Continue Reading FinCEN Issues Analysis of Increasing Elder Financial Exploitation

It is challenging for law enforcement to track down and trace illicit activities conducted through digital currencies. The process can be very time- and resource-intensive.  Further, securing charges and arrests, and subsequent convictions, often requires the strong support of traditional sources of evidence, such as fact witness testimony and electronic communications.  Nonetheless, blockchain analytics is a key component of the government’s ability to pursue such cases.

On March 12, a jury in the United States District Court for the District of Columbia found Roman Sterlingov guilty on charges of money laundering conspiracy, so-called “sting” money laundering, operating an unlicensed money transmitting business, and violations of the D.C. Money Transmitters Act.  We blogged about the initial criminal complaint issued against Sterlingov here.  Sterlingov allegedly laundered $400 million through Bitcoin Fog, a bitcoin mixing service which can be used to obscure the origins of cryptocurrency transactions. 

Shortly before the trial and guilty verdicts, the Court issued an order addressing the admissibility of expert testimony related to blockchain analysis software under the factors established by the Supreme Court’s decision in Daubert v. Merrell Dow Pharmaceuticals, Inc. to assess the reliability of expert testimony under Federal Rule of Evidence 702.  This blog post focuses on that order.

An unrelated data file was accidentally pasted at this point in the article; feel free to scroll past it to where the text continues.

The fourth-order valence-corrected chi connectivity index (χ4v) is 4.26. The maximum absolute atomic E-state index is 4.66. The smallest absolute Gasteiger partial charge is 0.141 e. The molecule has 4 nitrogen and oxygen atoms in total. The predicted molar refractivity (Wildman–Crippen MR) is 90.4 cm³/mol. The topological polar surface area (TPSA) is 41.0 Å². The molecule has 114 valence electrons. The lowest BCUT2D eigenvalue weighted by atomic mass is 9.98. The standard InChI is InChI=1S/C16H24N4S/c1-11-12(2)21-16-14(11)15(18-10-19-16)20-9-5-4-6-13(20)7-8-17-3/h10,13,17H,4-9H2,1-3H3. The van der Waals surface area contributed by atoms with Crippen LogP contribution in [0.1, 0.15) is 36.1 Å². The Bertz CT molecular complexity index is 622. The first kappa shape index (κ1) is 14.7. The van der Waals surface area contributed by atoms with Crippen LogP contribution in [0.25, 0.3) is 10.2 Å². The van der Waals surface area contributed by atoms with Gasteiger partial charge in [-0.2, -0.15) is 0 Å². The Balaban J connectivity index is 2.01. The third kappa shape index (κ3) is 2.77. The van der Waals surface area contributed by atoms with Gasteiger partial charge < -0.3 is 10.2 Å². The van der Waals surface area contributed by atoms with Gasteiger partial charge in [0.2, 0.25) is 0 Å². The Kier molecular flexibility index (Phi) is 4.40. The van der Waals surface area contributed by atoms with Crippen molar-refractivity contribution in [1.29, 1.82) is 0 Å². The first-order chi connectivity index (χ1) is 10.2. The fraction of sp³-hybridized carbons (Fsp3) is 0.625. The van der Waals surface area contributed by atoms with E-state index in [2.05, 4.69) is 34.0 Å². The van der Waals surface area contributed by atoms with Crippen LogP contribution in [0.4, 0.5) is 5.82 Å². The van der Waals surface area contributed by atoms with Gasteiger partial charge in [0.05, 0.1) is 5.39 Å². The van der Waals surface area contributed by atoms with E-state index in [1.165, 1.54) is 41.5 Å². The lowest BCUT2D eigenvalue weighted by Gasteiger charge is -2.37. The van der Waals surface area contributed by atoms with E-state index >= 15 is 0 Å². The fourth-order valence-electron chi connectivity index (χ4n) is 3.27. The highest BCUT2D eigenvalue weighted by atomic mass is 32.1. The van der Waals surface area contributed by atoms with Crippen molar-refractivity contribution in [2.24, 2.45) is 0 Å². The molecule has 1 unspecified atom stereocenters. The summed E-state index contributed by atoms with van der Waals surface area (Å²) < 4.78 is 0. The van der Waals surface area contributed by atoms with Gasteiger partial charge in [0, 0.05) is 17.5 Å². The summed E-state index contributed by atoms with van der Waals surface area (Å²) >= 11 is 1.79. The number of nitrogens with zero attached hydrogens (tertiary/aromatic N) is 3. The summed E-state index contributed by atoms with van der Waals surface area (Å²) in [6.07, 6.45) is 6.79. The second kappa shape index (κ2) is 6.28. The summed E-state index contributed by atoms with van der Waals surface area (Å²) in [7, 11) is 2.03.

Specifically, the Court addressed proprietary software used by the private digital asset forensic firm Chainalysis, Chainalysis Reactor (“Reactor”), and whether expert testimony by witnesses propounded by the government – Luke Scholl (“Scholl”) from the FBI, and Elizabeth Bisbee (“Bisbee”) from Chainalysis – could rely upon Reactor under Daubert.  Reactor is a software used to dissect bitcoin transactions, utilizing techniques like co-spend analysis to connect multiple addresses to a single entity. The defense raised significant concerns about the reliability of Reactor.

The Court found the expert testimony admissible under Daubert.  Importantly, the Court also noted that while Reactor was important to the government’s case, it was not the sole basis for the prosecution’s theories. Other evidence, such as materials found in Sterlingov’s possession, online forum posts, IP analyses, and traditional blockchain tracing, also supported the prosecution.

The Court’s decision has potentially significant implications for future cases involving cryptocurrency transactions and digital currency-related crimes. It establishes a precedent regarding the potential admissibility of evidence derived from such software tools and underscores the evolving challenges and complexities of investigating financial crimes in the digital age.

Continue Reading Blockchain Analysis and Related Expert Testimony Admissible In Criminal Trial

Last week, FinCEN “communicated,” so to speak, to private industry, law enforcement, regulators, and legislators in three very different ways:  through a FY 2022 Year In Review infographic; a first-of-its kind enforcement action against a trust company; and in statements before the U.S. House of Representatives.  This post summarizes each of these developments, which are unified by the motif of FinCEN asserting that it has an increasing role in protecting the U.S. financial system against money laundering, terrorist financing and other illicit activity; providing critical data and analytical support to law enforcement agencies pursuing these goals; and simultaneously policing and trying to collaborate with private industry regarding these goals.

Continue Reading FinCEN Round Up:  FY 2022 in Review; First AML Enforcement Against a Trust Company; and Comments to Congress